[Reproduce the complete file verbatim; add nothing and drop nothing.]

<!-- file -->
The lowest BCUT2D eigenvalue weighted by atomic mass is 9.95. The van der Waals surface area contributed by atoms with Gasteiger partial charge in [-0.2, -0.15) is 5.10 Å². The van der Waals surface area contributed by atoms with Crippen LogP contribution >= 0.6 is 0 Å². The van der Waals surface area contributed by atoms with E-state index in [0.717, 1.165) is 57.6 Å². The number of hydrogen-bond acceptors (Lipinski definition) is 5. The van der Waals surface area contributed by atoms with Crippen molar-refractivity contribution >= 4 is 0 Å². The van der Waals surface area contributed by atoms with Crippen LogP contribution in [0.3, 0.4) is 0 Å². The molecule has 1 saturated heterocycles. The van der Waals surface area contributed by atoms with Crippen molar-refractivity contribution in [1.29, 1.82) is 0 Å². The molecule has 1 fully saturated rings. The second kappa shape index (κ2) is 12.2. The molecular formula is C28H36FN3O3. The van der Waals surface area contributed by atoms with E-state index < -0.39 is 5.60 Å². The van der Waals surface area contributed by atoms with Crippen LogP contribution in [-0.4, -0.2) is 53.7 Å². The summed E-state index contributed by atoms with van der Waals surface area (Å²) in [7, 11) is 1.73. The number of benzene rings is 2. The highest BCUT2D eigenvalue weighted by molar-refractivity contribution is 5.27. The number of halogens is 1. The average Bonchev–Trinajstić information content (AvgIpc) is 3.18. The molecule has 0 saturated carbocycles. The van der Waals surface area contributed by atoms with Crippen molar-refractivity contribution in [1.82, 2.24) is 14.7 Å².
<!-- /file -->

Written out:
The lowest BCUT2D eigenvalue weighted by atomic mass is 9.95. The van der Waals surface area contributed by atoms with Gasteiger partial charge in [-0.2, -0.15) is 5.10 Å². The van der Waals surface area contributed by atoms with Crippen LogP contribution >= 0.6 is 0 Å². The van der Waals surface area contributed by atoms with E-state index in [0.717, 1.165) is 57.6 Å². The number of hydrogen-bond acceptors (Lipinski definition) is 5. The van der Waals surface area contributed by atoms with Crippen molar-refractivity contribution >= 4 is 0 Å². The van der Waals surface area contributed by atoms with Crippen LogP contribution in [0.3, 0.4) is 0 Å². The molecule has 1 saturated heterocycles. The van der Waals surface area contributed by atoms with Crippen molar-refractivity contribution in [1.29, 1.82) is 0 Å². The molecule has 1 fully saturated rings. The second kappa shape index (κ2) is 12.2. The molecular formula is C28H36FN3O3. The van der Waals surface area contributed by atoms with E-state index < -0.39 is 5.60 Å². The van der Waals surface area contributed by atoms with Crippen LogP contribution in [-0.4, -0.2) is 53.7 Å². The summed E-state index contributed by atoms with van der Waals surface area (Å²) in [7, 11) is 1.73. The number of benzene rings is 2. The highest BCUT2D eigenvalue weighted by molar-refractivity contribution is 5.27. The number of halogens is 1. The average Bonchev–Trinajstić information content (AvgIpc) is 3.18. The molecule has 0 saturated carbocycles. The van der Waals surface area contributed by atoms with Crippen molar-refractivity contribution in [1.82, 2.24) is 14.7 Å².